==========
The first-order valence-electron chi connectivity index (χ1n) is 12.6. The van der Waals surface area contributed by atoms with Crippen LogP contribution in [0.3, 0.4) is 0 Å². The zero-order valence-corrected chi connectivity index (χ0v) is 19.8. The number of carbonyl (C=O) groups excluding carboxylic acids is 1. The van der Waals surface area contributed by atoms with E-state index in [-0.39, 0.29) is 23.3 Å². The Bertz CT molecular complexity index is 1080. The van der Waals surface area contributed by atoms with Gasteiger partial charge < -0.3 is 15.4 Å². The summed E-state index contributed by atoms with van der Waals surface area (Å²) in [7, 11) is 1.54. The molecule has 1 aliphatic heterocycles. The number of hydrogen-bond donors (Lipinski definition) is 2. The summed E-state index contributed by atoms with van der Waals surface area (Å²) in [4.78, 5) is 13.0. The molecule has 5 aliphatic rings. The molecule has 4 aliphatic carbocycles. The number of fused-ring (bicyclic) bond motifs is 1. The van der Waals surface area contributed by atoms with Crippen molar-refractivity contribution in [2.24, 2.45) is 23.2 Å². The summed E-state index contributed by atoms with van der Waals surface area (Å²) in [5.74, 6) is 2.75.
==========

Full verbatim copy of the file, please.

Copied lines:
The first-order valence-electron chi connectivity index (χ1n) is 12.6. The van der Waals surface area contributed by atoms with Crippen LogP contribution in [0.3, 0.4) is 0 Å². The zero-order valence-corrected chi connectivity index (χ0v) is 19.8. The number of carbonyl (C=O) groups excluding carboxylic acids is 1. The van der Waals surface area contributed by atoms with E-state index in [-0.39, 0.29) is 23.3 Å². The Bertz CT molecular complexity index is 1080. The van der Waals surface area contributed by atoms with Gasteiger partial charge < -0.3 is 15.4 Å². The summed E-state index contributed by atoms with van der Waals surface area (Å²) in [7, 11) is 1.54. The molecule has 1 aliphatic heterocycles. The number of hydrogen-bond donors (Lipinski definition) is 2. The summed E-state index contributed by atoms with van der Waals surface area (Å²) in [4.78, 5) is 13.0. The molecule has 5 aliphatic rings. The molecule has 4 aliphatic carbocycles. The number of fused-ring (bicyclic) bond motifs is 1. The van der Waals surface area contributed by atoms with Crippen molar-refractivity contribution in [2.24, 2.45) is 23.2 Å². The summed E-state index contributed by atoms with van der Waals surface area (Å²) in [5.74, 6) is 2.75.